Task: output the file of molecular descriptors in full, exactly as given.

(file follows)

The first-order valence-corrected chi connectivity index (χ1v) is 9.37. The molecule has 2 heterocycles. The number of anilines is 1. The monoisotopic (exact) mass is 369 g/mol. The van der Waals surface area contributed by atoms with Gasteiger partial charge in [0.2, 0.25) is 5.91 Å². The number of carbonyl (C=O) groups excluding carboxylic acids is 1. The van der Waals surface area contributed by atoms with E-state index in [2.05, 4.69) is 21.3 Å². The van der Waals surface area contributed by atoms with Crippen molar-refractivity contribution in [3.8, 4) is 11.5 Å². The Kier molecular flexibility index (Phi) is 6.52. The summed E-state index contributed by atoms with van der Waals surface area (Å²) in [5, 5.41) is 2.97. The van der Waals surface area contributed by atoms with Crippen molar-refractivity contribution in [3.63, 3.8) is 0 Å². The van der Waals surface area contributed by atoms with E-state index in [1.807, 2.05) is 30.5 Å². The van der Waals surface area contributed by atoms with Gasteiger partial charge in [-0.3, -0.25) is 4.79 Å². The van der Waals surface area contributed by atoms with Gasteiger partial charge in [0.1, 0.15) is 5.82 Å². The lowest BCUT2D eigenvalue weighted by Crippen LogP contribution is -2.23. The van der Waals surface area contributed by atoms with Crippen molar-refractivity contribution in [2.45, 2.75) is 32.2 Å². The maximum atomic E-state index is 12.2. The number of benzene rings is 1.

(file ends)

The first-order valence-corrected chi connectivity index (χ1v) is 9.37. The molecule has 2 heterocycles. The number of anilines is 1. The monoisotopic (exact) mass is 369 g/mol. The van der Waals surface area contributed by atoms with Gasteiger partial charge in [0.2, 0.25) is 5.91 Å². The number of carbonyl (C=O) groups excluding carboxylic acids is 1. The van der Waals surface area contributed by atoms with E-state index in [2.05, 4.69) is 21.3 Å². The van der Waals surface area contributed by atoms with Crippen molar-refractivity contribution in [3.8, 4) is 11.5 Å². The Kier molecular flexibility index (Phi) is 6.52. The summed E-state index contributed by atoms with van der Waals surface area (Å²) in [5, 5.41) is 2.97. The van der Waals surface area contributed by atoms with Crippen molar-refractivity contribution in [3.63, 3.8) is 0 Å². The van der Waals surface area contributed by atoms with E-state index in [1.807, 2.05) is 30.5 Å². The van der Waals surface area contributed by atoms with Gasteiger partial charge in [-0.3, -0.25) is 4.79 Å². The van der Waals surface area contributed by atoms with Gasteiger partial charge in [0.1, 0.15) is 5.82 Å². The lowest BCUT2D eigenvalue weighted by Crippen LogP contribution is -2.23. The van der Waals surface area contributed by atoms with Crippen molar-refractivity contribution in [2.45, 2.75) is 32.2 Å². The maximum atomic E-state index is 12.2. The number of benzene rings is 1.